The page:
Businesses succeed by making money, and in general, the greater the return a company can get from the assets it has, the more successful it will be. Most businesses end up having to take on debt in order to get the financing they need, and that can make their returns on equity much different from their returns on assets. For unlevered companies, however, calculating the return on assets is much simpler.
Looking at return on assets
The basic formula for the return on assets is simple. Take the net income of a company and divide it by its total assets. The resulting percentage is the return that the company generates from the assets on its balance sheet.
For companies that have debt, some investors prefer to take into account the money that the company spends on interest expense. The net income figure deducts interest expense, so adding it back in can give you a better sense of the return on assets that takes advantage of the leverage from borrowed money.
However, for an unlevered business, there will not be any interest expense, because the company won't have any debt to finance. Moreover, because debt is typically the biggest liability on a company's balance sheet, a company that lacks debt will have few, if any, liabilities. As a result, its return on assets will be similar to its return on equity, because the difference between total assets and shareholders' equity will be minimal.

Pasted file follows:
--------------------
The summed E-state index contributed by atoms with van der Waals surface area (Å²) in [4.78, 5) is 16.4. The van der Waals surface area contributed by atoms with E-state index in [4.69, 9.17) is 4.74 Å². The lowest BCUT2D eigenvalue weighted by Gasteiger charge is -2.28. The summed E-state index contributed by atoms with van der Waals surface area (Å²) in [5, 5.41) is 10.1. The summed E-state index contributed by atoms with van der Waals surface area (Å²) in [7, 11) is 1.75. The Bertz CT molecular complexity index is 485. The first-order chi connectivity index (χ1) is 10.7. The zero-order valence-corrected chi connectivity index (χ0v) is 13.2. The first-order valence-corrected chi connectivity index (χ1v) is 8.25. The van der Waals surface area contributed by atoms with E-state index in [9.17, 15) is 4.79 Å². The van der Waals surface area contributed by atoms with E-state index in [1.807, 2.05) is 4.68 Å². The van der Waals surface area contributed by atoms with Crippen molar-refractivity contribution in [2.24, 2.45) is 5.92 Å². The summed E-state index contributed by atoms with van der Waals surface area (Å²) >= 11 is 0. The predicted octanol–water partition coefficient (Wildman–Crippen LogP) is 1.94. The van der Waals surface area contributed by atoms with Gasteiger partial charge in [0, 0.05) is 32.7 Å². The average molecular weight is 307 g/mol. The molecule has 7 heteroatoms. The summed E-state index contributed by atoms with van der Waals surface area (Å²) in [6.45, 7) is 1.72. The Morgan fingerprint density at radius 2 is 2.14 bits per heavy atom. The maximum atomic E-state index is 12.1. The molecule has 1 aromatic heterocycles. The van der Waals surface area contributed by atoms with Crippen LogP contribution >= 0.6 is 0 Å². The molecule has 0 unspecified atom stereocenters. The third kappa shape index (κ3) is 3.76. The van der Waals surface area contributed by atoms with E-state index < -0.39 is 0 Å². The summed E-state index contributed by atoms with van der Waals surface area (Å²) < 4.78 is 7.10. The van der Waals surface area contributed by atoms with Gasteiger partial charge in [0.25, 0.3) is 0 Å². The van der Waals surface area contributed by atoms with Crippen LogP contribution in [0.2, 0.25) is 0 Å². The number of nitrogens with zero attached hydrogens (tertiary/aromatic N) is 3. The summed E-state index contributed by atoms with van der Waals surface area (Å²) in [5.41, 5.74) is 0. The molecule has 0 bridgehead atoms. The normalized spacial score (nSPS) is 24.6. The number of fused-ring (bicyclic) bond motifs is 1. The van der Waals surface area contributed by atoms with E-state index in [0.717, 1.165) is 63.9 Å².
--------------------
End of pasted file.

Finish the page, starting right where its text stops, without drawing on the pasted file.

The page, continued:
Using unlevered-company return on assets
It can be interesting to look at returns on assets for an unlevered company that is considering taking on debt for the first time. The usual justification for debt financing is that a company believes it can earn a better return on money than the cost of capital, and thus taking on debt should increase the company's overall return on equity.
Note, however, that even a profitable venture financed by debt can still reduce returns on assets. That will occur if the marginal return on the debt-financed venture is less than the return on the unexpanded business. That's one reason why investors are sometimes skeptical of proposed expansion plans if they are expected to generate a smaller rate of return than the business has historically produced -- even if that return can add to profits.
An unlevered company is the simplest to analyze, and knowing its return on assets not only tells you about its profitability but also gives you a baseline for measuring future success. Take the time to look at returns on assets for the companies you invest in, and you'll know a lot more about how they make money for you.
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